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Marshall Frady, 64; Journalist on Civil Rights

March 10, 2004|From Associated Press

Marshall Frady, a civil rights reporter and award-winning television journalist who wrote a controversial biography of George Wallace, died Tuesday of cancer at his home in Greenville, S.C., according to his wife, Barbara Gandolfo-Frady. He was 64.

During the 1960s and 1970s, Frady frequently interviewed the Rev. Martin Luther King Jr. and other civil rights leaders. His stories appeared in Newsweek, the Saturday Evening Post and Life magazine.

"He had a keen and distinctive mind and had a tremendous capacity to paint a picture with words," said the Rev. Jesse Jackson, a close friend. Jackson will preside over a memorial service Friday at the Rowland Funeral Home in North Augusta, S.C.

"We were both from the South and had this experience growing up in a segregated culture," Jackson told the Associated Press. "So we both made inquiries into each other's side of town, and we came to know each other quite well."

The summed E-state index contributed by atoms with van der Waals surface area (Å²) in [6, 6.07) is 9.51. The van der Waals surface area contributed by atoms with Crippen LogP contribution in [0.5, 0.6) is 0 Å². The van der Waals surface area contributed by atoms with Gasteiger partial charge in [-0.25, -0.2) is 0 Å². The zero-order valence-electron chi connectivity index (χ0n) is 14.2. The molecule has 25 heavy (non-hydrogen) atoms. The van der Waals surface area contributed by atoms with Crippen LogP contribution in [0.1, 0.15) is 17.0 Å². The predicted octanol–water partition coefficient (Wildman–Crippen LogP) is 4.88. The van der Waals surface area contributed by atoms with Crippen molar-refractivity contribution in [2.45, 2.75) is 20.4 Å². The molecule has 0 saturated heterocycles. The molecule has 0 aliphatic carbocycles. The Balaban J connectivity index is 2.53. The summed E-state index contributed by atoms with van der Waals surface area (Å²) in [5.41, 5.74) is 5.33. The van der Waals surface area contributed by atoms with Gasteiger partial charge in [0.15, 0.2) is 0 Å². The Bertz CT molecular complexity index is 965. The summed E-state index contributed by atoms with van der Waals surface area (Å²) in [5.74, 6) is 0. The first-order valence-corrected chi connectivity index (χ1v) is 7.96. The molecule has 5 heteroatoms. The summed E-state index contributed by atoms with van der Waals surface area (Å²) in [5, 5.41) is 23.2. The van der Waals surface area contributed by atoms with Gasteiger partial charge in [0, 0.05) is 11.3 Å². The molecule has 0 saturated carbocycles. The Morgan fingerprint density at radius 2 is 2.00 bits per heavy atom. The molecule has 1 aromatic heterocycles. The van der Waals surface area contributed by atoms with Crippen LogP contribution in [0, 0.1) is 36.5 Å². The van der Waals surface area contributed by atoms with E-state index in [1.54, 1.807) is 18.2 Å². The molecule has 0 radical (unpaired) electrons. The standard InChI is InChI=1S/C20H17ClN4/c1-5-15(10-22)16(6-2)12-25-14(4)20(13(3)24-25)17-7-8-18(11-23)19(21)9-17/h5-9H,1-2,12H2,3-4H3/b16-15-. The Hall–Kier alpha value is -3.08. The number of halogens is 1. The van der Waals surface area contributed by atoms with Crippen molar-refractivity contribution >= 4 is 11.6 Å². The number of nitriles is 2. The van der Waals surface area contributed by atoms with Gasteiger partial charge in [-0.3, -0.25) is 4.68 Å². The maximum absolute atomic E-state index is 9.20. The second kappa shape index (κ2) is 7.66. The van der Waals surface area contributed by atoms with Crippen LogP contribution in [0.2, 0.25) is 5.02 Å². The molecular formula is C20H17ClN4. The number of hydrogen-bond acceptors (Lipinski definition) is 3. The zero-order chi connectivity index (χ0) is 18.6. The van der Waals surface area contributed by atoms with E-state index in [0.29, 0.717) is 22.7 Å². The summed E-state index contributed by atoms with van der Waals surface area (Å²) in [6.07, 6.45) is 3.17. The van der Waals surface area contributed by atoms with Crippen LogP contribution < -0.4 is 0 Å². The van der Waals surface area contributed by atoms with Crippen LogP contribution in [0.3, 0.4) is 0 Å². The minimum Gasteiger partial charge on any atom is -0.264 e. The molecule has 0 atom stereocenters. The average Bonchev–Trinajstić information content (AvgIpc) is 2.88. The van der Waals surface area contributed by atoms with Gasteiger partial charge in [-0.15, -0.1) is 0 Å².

Frady was chief correspondent for "ABC News Close Up" from 1979-86, winning an Emmy in 1982 for "Soldiers of the Twilight," a documentary about mercenaries. He was a commentator for "Nightline" and wrote for The New Yorker, The New York Review of Books and Esquire.

Frady's books included "Southerners: A Journalist's Odyssey," and biographies of King, Jackson and the Rev. Billy Graham.

Some of his journalism was included in a recent Library of America compilation of civil rights reporting.

His best-known book was "Wallace," published in 1968, when the former Alabama governor was a third-party candidate for president. Frady had met Wallace two years earlier and originally planned a novel about a Southern politician. But after spending months around Wallace and his supporters, he decided to write nonfiction.

The book's discussion of Wallace's segregationist past, including extensive direct quotations, led the former governor to threaten legal action. The book's cover was also controversial: a drawing of Wallace with a chin cleft that resembled a swastika. A native of Augusta, Ga., Frady earned his bachelor's degree at Furman University and studied at the University of Iowa.

Before falling ill, Frady was writing a biography of Fidel Castro, according to his editor at Simon & Schuster, Ruth Fecych.

In addition to his wife, Frady is survived by three children from previous marriages -- Katrina, Carson and Shannon. He was married four times.

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